On Tuesday, I saw Murder on the Orient Express, starring Johnny Depp and Michelle Pfeiffer.
A story that has survived since Agatha Christie's book of the same name was published in 1934, this Murder may have been better off left in the past. With an all-star cast and a star director (Kenneth Branagh), it was almost doomed to fail. And unfortunately, fail it did.
The mystique and character of a Christie novel is admittedly hard to bring to life, but you'd think with such a talented bunch it would happen. It didn't.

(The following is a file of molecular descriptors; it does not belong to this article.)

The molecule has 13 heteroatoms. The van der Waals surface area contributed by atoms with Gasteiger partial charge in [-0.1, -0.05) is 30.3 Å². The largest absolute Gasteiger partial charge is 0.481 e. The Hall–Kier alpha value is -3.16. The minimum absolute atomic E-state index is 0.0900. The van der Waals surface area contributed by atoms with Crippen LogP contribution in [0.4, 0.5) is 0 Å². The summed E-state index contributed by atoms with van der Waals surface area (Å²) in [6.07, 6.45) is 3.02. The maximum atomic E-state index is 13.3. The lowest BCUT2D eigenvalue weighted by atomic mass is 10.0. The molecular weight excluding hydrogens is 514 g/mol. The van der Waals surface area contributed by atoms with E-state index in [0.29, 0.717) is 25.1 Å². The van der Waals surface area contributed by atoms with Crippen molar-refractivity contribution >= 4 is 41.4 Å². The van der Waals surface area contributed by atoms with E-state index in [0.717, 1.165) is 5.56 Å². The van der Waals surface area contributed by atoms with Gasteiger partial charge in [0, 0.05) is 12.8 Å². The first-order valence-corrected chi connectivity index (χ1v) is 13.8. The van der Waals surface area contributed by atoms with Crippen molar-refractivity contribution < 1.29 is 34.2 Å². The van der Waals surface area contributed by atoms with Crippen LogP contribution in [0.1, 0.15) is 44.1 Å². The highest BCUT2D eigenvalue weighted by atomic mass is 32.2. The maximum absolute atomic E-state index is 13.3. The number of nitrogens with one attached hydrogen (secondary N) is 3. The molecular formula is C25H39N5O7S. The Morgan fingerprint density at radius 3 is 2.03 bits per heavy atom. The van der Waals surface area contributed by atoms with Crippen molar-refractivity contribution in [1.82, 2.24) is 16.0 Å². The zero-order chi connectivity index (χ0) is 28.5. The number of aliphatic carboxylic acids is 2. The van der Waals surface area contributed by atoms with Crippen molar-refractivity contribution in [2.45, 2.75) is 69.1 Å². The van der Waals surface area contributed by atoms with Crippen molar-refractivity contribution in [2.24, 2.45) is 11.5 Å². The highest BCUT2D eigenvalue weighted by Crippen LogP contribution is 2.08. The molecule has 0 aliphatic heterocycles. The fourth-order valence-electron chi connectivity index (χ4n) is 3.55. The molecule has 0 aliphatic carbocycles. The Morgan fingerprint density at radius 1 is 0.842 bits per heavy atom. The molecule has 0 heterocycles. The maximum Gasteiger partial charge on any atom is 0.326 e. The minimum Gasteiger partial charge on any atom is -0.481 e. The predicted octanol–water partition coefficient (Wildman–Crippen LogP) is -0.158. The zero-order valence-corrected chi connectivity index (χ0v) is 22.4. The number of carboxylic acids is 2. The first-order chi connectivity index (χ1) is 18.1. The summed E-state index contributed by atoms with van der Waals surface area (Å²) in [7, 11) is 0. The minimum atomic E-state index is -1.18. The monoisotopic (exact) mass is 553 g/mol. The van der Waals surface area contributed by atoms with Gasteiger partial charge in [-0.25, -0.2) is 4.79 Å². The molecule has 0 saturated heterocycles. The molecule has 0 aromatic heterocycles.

Instead of truly "wondering" who committed this heinous act on a glamorous train filled with people of status, the audience spends time hoping something—the train, the plot, the dialogue—will speed up. The quiet, slow pace isn't suspense-building (as it may have been intended); instead it's nerve-wracking.
The cinematography is beautiful, and the actors do their parts well, of course. It just wasn't enough to save it (or the victim) in the end.